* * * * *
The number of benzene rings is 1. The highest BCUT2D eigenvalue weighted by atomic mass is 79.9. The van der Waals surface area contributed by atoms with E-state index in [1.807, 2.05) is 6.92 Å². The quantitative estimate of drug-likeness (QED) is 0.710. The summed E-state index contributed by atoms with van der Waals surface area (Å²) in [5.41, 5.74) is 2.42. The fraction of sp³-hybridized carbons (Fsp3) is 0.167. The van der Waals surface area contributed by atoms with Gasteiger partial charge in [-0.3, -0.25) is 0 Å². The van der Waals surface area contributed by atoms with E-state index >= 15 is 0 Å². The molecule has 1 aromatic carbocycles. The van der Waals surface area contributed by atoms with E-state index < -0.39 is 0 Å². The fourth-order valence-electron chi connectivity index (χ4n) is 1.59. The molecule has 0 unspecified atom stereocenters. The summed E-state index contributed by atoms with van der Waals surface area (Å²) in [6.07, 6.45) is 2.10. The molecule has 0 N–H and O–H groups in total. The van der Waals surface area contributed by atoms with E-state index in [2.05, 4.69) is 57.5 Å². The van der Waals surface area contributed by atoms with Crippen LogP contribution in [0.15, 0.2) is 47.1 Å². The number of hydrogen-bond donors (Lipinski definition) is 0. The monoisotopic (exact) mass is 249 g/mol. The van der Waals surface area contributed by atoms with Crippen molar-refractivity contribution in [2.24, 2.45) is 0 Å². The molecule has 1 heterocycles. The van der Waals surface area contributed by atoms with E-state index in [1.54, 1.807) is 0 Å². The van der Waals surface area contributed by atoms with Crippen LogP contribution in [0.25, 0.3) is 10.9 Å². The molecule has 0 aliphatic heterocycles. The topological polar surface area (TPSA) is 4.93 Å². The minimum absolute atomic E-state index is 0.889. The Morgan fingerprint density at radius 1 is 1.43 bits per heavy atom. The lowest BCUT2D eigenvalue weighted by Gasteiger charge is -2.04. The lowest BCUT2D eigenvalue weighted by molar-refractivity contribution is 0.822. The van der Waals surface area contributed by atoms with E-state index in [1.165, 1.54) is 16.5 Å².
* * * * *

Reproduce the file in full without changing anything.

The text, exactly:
The number of benzene rings is 1. The highest BCUT2D eigenvalue weighted by atomic mass is 79.9. The van der Waals surface area contributed by atoms with E-state index in [1.807, 2.05) is 6.92 Å². The quantitative estimate of drug-likeness (QED) is 0.710. The summed E-state index contributed by atoms with van der Waals surface area (Å²) in [5.41, 5.74) is 2.42. The fraction of sp³-hybridized carbons (Fsp3) is 0.167. The van der Waals surface area contributed by atoms with Gasteiger partial charge in [-0.3, -0.25) is 0 Å². The van der Waals surface area contributed by atoms with E-state index >= 15 is 0 Å². The molecule has 1 aromatic carbocycles. The van der Waals surface area contributed by atoms with E-state index < -0.39 is 0 Å². The fourth-order valence-electron chi connectivity index (χ4n) is 1.59. The molecule has 0 unspecified atom stereocenters. The summed E-state index contributed by atoms with van der Waals surface area (Å²) in [6.07, 6.45) is 2.10. The molecule has 0 N–H and O–H groups in total. The van der Waals surface area contributed by atoms with E-state index in [2.05, 4.69) is 57.5 Å². The van der Waals surface area contributed by atoms with Crippen LogP contribution in [0.15, 0.2) is 47.1 Å². The number of hydrogen-bond donors (Lipinski definition) is 0. The monoisotopic (exact) mass is 249 g/mol. The van der Waals surface area contributed by atoms with Crippen molar-refractivity contribution in [2.24, 2.45) is 0 Å². The molecule has 1 heterocycles. The van der Waals surface area contributed by atoms with E-state index in [1.54, 1.807) is 0 Å². The van der Waals surface area contributed by atoms with Crippen LogP contribution in [0.25, 0.3) is 10.9 Å². The molecule has 0 aliphatic heterocycles. The topological polar surface area (TPSA) is 4.93 Å². The minimum absolute atomic E-state index is 0.889. The Morgan fingerprint density at radius 1 is 1.43 bits per heavy atom. The lowest BCUT2D eigenvalue weighted by Gasteiger charge is -2.04. The lowest BCUT2D eigenvalue weighted by molar-refractivity contribution is 0.822. The van der Waals surface area contributed by atoms with E-state index in [1.165, 1.54) is 16.5 Å².